This week I continue to share my experiences turning stones in Egypt. I left St. Catherine satisfied and looked forward to relaxing while we made the three hour journey through the Sinai to coastal town of Dahab. Andrew and I came prepared with a snorkel and mask carried with us from the homeland. Good thing too, because Dahab offers one of the premier snorkeling areas in the world.
There is truly something magical about floating on one’s stomach and simply absorbing the colors and sea life. In the old days, about 30 years ago, Dahab was a Bedouin fishing village. With tourists flocking to Sharm el-Sheikh on the Red Sea, Dahab, a mere hour’s drive to north on the Sea of Aqaba, one easily visualizes Lawrence of Arabia perched high on a camel making his way slowly along the shoreline.
We wound our way down a dirt road to the north end of town, an area known as Asalah. Here, divers come from every corner of the world to dive the coral reefs around the Blue Hole. Coral surrounds a submarine sinkhole about 500 feet deep. At about 184 feet deep, one finds a 60 foot long tunnel stretching to the open sea. Locals claim the Blue Hole is cursed. A Bedouin legend states that it is haunted by a girl who drowned herself to avoid an arranged marriage.
Divers flock to Dahab to swim down to the tunnel, then through it, hopefully resurfacing on the other side, all while holding one’s breath. A stone wall back on shore is covered with memorials, honoring those who didn’t make it. Andrew and I swam the outside of the coral reef, enjoying hundreds if not thousands of colorful fish. When we gazed to our left, it appeared as a bottomless pit.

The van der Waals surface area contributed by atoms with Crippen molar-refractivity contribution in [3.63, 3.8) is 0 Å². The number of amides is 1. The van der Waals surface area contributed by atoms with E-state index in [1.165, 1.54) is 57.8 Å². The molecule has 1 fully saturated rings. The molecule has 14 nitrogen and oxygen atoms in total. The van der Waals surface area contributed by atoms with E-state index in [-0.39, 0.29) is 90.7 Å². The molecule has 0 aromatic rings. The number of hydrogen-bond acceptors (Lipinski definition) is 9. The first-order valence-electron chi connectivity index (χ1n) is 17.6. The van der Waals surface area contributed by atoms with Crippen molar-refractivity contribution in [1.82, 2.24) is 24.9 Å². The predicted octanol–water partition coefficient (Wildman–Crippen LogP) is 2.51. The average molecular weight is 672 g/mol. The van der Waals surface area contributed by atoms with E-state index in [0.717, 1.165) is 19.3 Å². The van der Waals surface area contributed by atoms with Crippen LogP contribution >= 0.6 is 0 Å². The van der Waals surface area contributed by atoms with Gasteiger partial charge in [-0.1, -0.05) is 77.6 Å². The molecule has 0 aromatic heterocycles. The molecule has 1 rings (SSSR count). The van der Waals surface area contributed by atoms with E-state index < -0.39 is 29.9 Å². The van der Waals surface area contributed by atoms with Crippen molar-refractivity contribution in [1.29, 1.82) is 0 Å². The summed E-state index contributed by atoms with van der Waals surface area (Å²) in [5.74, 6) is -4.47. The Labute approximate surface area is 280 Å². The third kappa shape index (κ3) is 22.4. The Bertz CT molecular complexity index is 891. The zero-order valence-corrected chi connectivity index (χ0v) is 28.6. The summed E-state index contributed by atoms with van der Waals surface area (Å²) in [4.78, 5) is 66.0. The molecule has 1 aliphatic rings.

Across the Sea of Aqaba from Dahab, the low mountains of Saudi Arabia seem close enough to touch. In fact, one of our excursions took us to the uninhabited island of Tiran, claimed by the Saudis. In 1967, the Arab-Israeli War, known to Egyptians as the Six-Day War, included a short skirmish between Israel and the United Arab Republic (Egypt, Jordan and Syria). During the war, Dahab was occupied by Israel, who named the town Di-Zahav. The name refers to a location mentioned in the Bible as one of the stations for the Israelites during their Exodus from Egypt.
Our exodus from Egypt was eminent. We enjoyed our last evening chowing down on lamb seasoned with fresh cardamom, babaganoush and freshly baked bread fresh from the outdoor oven. The sunset was exquisite, illuminating the western peaks of the peninsula. The next day we would follow the sunset, leaving sunny skies for cloudy, excited to explore the ancient cobble-stoned streets of Paris.
We only had a day and half in France and I wanted the experience to be more cultural for Andrew and I, so we walked. We arrived hungry and our first stop was at one of the zillions of local bistros. For Andrew’s edification, I immediately ordered six slimy snails followed by a luscious veal stew.
Our feet took us to the Eiffel Tower, Arc de Triomphe, down the Avenue des Champs-Élysées and over to the Louvre. The Louvre, now one of the world’s largest museums, was originally built as a fortress in the late 12th century. Because I was with a child, we came to the Louvre for one thing and one thing only. We came to see Mona’s smile.
We followed the Seine back to our hotel. We sat on park benches. We took it all in and tried to speak French. We ate at crowded Bistros, drank expresso and hot chocolate, devoured pastries and bought key chains with the Eiffel Tower. We turned many stones, but realized the best stones were sitting silently right in our backyard. We were more than delighted to jump on the plane that would take us on our journey home.